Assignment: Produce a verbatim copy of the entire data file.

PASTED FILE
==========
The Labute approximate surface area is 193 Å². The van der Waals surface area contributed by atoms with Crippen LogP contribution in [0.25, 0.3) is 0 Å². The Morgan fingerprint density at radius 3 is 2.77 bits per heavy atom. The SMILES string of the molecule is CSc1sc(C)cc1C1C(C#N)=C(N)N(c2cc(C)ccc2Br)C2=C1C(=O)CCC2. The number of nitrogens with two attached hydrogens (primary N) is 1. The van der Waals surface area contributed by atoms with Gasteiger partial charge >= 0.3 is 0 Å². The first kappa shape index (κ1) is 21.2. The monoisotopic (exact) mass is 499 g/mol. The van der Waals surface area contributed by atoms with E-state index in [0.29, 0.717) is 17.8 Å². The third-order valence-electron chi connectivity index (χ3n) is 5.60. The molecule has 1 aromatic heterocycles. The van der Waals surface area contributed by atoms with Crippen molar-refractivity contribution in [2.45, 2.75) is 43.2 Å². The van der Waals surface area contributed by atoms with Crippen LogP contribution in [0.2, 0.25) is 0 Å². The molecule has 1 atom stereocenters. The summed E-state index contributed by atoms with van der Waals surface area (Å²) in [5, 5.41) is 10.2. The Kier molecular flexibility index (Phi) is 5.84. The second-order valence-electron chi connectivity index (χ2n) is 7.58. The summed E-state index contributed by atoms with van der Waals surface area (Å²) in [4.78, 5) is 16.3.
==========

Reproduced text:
The Labute approximate surface area is 193 Å². The van der Waals surface area contributed by atoms with Crippen LogP contribution in [0.25, 0.3) is 0 Å². The Morgan fingerprint density at radius 3 is 2.77 bits per heavy atom. The SMILES string of the molecule is CSc1sc(C)cc1C1C(C#N)=C(N)N(c2cc(C)ccc2Br)C2=C1C(=O)CCC2. The number of nitrogens with two attached hydrogens (primary N) is 1. The van der Waals surface area contributed by atoms with Gasteiger partial charge >= 0.3 is 0 Å². The first kappa shape index (κ1) is 21.2. The monoisotopic (exact) mass is 499 g/mol. The van der Waals surface area contributed by atoms with E-state index in [0.29, 0.717) is 17.8 Å². The third-order valence-electron chi connectivity index (χ3n) is 5.60. The molecule has 1 aromatic heterocycles. The van der Waals surface area contributed by atoms with Crippen molar-refractivity contribution in [2.45, 2.75) is 43.2 Å². The van der Waals surface area contributed by atoms with Crippen LogP contribution in [0.2, 0.25) is 0 Å². The molecule has 1 atom stereocenters. The summed E-state index contributed by atoms with van der Waals surface area (Å²) in [5, 5.41) is 10.2. The Kier molecular flexibility index (Phi) is 5.84. The second-order valence-electron chi connectivity index (χ2n) is 7.58. The summed E-state index contributed by atoms with van der Waals surface area (Å²) in [4.78, 5) is 16.3.